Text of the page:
The Western Heights of Dover are one of the most impressive fortifications in Britain. They comprise a series of forts, strong points and ditches, designed to protect the United Kingdom from invasion. They were created to augment the existing defences and protect the key port of Dover from both seaward and landward attack. First given earthworks in 1779 against the planned invasion that year, the high ground west of Dover, England, now called Dover Western Heights, was properly fortified in 1804 when Lieutenant-Colonel William Twiss was instructed to modernise the existing defences. This was part of a huge programme of fortification in response to Napoleon's planned invasion of the United Kingdom. To assist with the movement of troops between Dover Castle and the town defences Twiss made his case for building the Grand Shaft in the cliff:
"... the new barracks. ... are little more than 300 yards horizontally from the beach. ... and about above high-water mark, but in order to communicate with them from the centre of town, on horseback the distance is nearly a mile and a half and to walk it about three-quarters of a mile, and all the roads unavoidably pass over ground more than above the barracks, besides the footpaths are so steep and chalky that a number of accidents will unavoidably happen during the wet weather and more especially after floods. I am therefore induced to recommend the construction of a shaft, with a triple staircase ... the chief objective of which is the convenience and safety of troops ... and may eventually be useful in sending reinforcements to troops or in affording them a secure retreat."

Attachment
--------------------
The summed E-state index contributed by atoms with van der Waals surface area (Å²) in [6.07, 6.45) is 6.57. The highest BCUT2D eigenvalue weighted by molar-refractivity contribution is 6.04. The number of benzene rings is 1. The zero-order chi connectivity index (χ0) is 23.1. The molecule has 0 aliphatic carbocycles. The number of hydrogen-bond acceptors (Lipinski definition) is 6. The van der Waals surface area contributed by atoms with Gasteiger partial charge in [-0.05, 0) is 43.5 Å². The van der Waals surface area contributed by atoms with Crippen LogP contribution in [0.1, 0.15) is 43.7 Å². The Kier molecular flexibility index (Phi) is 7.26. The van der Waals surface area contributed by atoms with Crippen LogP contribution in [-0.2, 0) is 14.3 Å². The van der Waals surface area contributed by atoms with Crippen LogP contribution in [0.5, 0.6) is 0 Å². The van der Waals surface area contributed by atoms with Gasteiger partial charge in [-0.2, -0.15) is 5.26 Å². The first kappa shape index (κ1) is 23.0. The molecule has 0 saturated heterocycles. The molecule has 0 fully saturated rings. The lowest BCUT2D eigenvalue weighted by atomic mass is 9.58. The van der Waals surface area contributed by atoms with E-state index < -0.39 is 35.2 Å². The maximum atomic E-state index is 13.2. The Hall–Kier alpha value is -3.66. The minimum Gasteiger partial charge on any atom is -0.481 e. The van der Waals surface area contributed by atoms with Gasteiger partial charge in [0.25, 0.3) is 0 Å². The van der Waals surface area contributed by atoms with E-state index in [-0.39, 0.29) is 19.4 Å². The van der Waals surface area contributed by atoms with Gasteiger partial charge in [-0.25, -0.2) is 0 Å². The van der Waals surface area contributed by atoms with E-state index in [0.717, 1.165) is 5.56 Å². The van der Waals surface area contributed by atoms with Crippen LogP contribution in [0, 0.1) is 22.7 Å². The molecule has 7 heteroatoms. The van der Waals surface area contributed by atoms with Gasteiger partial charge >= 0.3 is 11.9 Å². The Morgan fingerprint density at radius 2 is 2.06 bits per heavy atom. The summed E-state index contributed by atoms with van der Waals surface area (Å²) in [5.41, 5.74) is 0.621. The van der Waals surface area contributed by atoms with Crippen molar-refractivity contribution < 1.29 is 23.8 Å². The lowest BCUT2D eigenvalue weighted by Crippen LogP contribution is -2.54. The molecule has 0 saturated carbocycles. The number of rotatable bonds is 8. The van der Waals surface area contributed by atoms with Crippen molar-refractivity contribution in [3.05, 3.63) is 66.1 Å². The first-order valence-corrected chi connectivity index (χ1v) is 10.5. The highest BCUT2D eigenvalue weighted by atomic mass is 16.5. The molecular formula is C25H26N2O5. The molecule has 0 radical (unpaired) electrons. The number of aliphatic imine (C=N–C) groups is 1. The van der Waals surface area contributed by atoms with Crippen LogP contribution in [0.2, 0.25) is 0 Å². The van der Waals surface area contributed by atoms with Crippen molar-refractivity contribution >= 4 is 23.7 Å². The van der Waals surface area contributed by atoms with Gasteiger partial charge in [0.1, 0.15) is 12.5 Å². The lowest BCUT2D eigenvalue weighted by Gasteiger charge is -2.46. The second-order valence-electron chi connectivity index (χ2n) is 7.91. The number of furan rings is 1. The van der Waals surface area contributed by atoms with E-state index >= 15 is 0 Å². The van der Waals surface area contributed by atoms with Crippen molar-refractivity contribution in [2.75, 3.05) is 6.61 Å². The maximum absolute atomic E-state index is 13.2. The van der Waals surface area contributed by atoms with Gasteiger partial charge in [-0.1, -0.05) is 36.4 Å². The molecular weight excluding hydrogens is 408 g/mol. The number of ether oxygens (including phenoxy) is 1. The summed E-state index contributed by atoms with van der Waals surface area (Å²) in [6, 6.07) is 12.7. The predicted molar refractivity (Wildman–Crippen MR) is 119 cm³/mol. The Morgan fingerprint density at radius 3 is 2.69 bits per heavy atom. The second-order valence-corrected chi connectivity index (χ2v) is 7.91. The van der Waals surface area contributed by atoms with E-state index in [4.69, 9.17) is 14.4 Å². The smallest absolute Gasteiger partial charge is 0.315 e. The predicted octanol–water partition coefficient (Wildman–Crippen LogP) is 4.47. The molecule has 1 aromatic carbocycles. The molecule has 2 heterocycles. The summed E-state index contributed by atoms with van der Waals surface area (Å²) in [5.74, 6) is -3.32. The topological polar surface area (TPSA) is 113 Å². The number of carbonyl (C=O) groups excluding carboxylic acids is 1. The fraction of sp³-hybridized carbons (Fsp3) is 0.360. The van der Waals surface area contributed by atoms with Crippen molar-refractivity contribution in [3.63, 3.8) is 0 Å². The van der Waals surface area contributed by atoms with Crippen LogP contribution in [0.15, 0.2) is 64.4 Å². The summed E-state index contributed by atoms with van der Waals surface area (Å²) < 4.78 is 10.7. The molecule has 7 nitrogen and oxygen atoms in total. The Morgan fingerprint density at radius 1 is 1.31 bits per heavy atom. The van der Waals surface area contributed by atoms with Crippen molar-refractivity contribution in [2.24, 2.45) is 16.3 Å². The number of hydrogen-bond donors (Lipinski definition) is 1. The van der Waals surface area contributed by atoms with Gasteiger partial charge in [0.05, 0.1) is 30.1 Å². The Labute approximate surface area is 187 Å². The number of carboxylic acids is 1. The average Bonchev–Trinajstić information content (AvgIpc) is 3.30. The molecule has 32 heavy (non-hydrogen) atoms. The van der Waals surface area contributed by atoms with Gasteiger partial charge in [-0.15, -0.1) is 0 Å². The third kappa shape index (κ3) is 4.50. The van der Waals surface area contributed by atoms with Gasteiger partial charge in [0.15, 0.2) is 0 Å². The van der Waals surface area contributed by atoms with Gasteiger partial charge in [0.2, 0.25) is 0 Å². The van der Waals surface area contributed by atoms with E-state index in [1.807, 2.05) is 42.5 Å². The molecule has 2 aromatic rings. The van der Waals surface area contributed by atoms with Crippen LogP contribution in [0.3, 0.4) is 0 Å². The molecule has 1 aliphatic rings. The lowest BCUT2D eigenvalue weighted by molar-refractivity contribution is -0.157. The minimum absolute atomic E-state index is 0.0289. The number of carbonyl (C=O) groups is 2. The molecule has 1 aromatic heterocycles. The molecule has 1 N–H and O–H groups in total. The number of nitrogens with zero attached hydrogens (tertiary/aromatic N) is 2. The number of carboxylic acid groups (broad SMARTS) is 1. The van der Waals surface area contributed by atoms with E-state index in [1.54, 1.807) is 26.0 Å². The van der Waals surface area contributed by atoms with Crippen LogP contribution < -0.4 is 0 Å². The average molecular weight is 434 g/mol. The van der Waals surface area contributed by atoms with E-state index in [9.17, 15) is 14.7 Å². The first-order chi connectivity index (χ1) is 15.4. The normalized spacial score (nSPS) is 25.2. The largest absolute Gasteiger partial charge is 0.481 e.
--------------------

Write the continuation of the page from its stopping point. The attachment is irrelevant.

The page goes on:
Twiss's plan was approved and building went ahead. The shaft was to be in diameter, deep with a gallery connecting the bottom of the shaft to Snargate Street, and all for under an estimated £4000. The plan entailed building two brick-lined shafts, one inside the other. In the outer would be built a triple staircase, the inner acting as a light well with "windows" cut in its outer wall to illuminate the staircases. Apparently, by March 1805 only of the connecting gallery was left to dig and it is probable that the project was completed by 1807.

Pentonville Prison

Two Acts of Parliament allowed for the building of Pentonville Prison for the detention of convicts sentenced to imprisonment or awaiting transportation. Construction started on 10 April 1840 and was completed in 1842. The cost was £84,186 12s 2d. Captain (later Major General Sir) Joshua Jebb designed Pentonville Prison, introducing new concepts such as single cells with good heating, ventilation and sanitation.

Boundary Commissions

Although mapping by what became the Ordnance Survey was born out of military necessity it was soon realised that accurate maps could be also used for civil purposes. The lessons learnt from this first boundary commission were put to good use around the world where members of the Corps have determined boundaries on behalf of the British as well as foreign governments; some notable boundary commissions include: *1839 – Canada-United States *1858 – Canada-United States (Captain (later General Sir) John Hawkins RE) *1856 and 1857 – Russo-Turkish (Lieutenant Colonel (later Sir) Edward Stanton RE) *1857 – Russo-Turkish (Colonel (later Field Marshal Sir) Lintorn Simmons RE) *1878 – Bulgarian *1880 – Græco-Turkish (Major (later Major General Sir) John Ardagh RE) *1884 – Russo-Afghan (Captain (later Colonel Sir) Thomas Holdich RE) *1894 – India-Afghanistan (Captain (later Colonel Sir) Thomas Holdich RE) *1902 – Chile-Argentine (Colonel Sir Delme Radcliffe RE) *1911 – Peru-Bolivia (Major A. J. Woodroffe RE) Much of this work continues to this day. The reform of the voting franchise brought about by the Reform Act (1832), demanded that boundary commissions were set up. Lieutenants Dawson and Thomas Drummond (1797–1839), Royal Engineers, were employed to gather the statistical information upon which the Bill was founded, as well as determining the boundaries and districts of boroughs. It was said that the fate of numerous boroughs fell victim to the heliostat and the Drummond light, the instrument that Drummond invented whilst surveying in Ireland.